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# BF and Cred.Interval seem to conflict ?

edited March 2016

OK all, n00b question again (but don't worry, I'm a fast learner, especially with some help from you all. And yes, I did try, very hard, to solve it myself)

QUESTION 1: HOW SHOULD I UNDERSTAND THE CREDIBLE REGION NUMBERS?

My data is a range of scores (0 ... 10), called "rapportcijfer".

Descriptive Statistics
rapportcijfer
Valid 175
Missing 0
Mean 6.594
Std. Deviation 1.535
Minimum 2.000
Maximum 10.00

I now want to do a Bayesian one sample t-test. Question: is the population mean > 6.4 ? In frequentist stats this would be:
H0: score =< 6.4
H1: score > 6.4

OK, let's do the Bayesian test. These are the JASP-results: [IMG]http://img.cogsci.nl/uploads/56e031605b471.jpg[/IMG]

Test: > 6.4
BF10: 0.630
BF01: 1.58
95% CI: 0.015 .. 0.27

OK, BF10 is 0.63, which means that these data are less likely under H1 than under H0. Right? BF01 is 1.58, which means that these data are 1.58 times more likely under H0.

The 95% Credible Interval is 0.015 ....0.27. I read this as: the value is between (6.4 + 0.015) and (6.4 + 0.27) = 6.415 ...6.67

Or should I read this as: Cred. Int. = (sample mean + 0.015) ... (sample mean + 0.27) ??

QUESTION 2: WHAT IS THE H0 and H1 BEING TESTED?

The Bayes Factor compares the probability of data under two hypotheses. Where (in JASP) can I see these hypotheses being made explicit?

QUESTION 3: CONFLICTING BF AND CREDIBLE REGION NUMBERS?

• The Bayes Factor suggests that the data are less likely under (some?) H1, with a mean > 6.4
• the CI ranges from 6.415 ... 6.67

This does not go well together.

Please tell me what is wrong in my interpretations. THANKS AGAIN !

• edited March 2016

Here we go:
1. "H0: score =< 6.4 H1: score > 6.4" This is the classical test. I have always considered it illogical, for the following reason. We have the two-sided test that compares H0: score = 6.4 against H1: score \neq 6.4. Now we have the expectation that the effect, if it exists, is really > 6.4. In response, the classical test then goes and changes....the null hypothesis! Weird. In the Bayesian version, what changes is the prior parameter distribution under H1, so that all mass is assigned to values greater than 6.4. This is also apparent from the prior and posterior plot.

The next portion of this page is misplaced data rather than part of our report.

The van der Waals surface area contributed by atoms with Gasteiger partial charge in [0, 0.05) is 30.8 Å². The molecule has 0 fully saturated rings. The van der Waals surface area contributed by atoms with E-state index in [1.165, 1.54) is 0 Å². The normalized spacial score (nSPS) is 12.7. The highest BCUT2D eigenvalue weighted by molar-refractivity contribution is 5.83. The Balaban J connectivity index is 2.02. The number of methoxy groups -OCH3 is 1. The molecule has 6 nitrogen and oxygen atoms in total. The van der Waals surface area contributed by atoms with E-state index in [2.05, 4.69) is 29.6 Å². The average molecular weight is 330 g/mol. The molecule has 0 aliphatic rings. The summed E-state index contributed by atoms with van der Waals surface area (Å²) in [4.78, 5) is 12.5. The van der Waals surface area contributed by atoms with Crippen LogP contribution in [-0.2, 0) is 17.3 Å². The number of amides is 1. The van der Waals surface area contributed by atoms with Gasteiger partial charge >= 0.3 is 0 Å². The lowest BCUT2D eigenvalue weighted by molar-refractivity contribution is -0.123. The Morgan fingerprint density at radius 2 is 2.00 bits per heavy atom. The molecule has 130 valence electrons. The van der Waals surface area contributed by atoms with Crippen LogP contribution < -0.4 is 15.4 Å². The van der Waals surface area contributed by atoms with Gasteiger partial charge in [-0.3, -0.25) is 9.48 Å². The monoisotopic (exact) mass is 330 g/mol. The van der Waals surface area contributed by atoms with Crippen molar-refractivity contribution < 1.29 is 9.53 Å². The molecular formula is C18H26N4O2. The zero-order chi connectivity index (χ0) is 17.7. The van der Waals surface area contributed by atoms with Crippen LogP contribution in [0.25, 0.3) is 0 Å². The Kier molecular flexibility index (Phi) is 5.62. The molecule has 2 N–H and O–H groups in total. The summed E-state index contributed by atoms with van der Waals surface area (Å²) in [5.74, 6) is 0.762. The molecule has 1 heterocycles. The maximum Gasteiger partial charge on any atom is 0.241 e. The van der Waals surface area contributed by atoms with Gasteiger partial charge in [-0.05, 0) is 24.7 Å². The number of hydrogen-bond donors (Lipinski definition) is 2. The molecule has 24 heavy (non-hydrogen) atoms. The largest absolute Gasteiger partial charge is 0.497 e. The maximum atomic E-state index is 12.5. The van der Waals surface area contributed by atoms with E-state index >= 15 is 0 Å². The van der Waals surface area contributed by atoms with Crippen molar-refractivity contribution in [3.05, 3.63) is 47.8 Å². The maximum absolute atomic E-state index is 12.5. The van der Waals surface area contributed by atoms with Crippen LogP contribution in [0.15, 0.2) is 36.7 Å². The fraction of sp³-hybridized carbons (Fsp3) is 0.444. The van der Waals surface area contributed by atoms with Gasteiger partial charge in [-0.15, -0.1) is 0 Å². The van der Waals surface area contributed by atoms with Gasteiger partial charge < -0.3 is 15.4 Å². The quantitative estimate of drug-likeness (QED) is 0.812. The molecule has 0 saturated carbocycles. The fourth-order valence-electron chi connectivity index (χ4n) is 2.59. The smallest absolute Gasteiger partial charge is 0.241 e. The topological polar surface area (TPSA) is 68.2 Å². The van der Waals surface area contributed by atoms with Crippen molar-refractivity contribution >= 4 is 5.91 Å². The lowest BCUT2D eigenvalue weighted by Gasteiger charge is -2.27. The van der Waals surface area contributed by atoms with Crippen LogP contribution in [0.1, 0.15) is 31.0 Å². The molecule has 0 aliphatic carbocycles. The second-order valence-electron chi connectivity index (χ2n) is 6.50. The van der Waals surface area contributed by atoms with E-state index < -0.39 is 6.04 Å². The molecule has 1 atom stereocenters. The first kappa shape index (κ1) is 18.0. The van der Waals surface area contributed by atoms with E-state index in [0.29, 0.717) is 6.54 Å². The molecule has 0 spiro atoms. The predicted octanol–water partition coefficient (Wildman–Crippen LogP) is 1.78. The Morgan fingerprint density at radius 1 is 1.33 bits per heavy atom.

You say: "The 95% Credible Interval is 0.015 ....0.27. I read this as: the value is between (6.4 + 0.015) and (6.4 + 0.27) = 6.415 ...6.67". Yes, this is correct. Note that this is a central credible interval, not a highest posterior density interval. Also note that this is the interval conditional on H+ being true.

1. H0 is always the absence of an effect. H1 is specified in the input panel; it is also visualized in the prior-posterior plot. The one-sided specification simply "folds" the prior around 0, assigning all mass to values consistent with the proposed direction of the effect.

2. Yes there can be an apparent conflict between the credible interval and the BF. Note that the credible interval is conditional on H+ being true. The data suggest that H+ may not be true (although the data are ambiguous). In general, the credible interval does not provide information about H0. It is tempting to think it does, but that's wrong. For enlightenment, see for instance:

http://www.ejwagenmakers.com/inpress/MarsmanWagenmakersOneSidedPValue.pdf

https://osf.io/m6bi8/

Cheers,
E.J.

• edited March 2016

Super again. Will read those papers too.

• edited 4:36AM

I am confused. Wouldn't it be clear to show

• TWO priors (corresponding to H0 and H+)
• the data
• TWO posteriors

What I now see in JASP, is:

• a single prior, which I assume belongs to H0
• a single prior, which (as EJ tells) depends on H+

My question: what exactly is depicted in the Bayesian T-Test plots?

• edited 4:36AM

Hi Pieter,
1. For the parameter under test (such as effect size), H0 specifies a point (e.g., delta=0), not a distribution. So under H0 we have a spike at 0, both as a prior and as a posterior.
2. Therefore, the prior and the posterior you see in the plot belong to H1 (or H+, for a one-sided test). The dotted line is the prior, the solid line is the posterior.
E.J.

• edited 4:36AM

EJ, what I am ultimately interested in, are posterior odds. That is, how likely are H0 and H+, given the data.

Of course I'd need to enter prior odds. Also, I'd like to define a more realistic H0, that is, not a spike but a distribution.

How would you do this in JASP? Or would I have to go to R ?

• edited 4:36AM

Hi Pieter,

Entering prior odds is something you can do easily yourself; multiplying them with the Bayes factor gives the posterior odds. If you want H0 to be a distribution, then you'll have to look at some of Richard's work on interval Bayes factors. We might implement this in a future JASP release, but before we do so we'll probably allow the user to be more flexible with respect to the expectations under H1 instead.

Cheers,
E.J.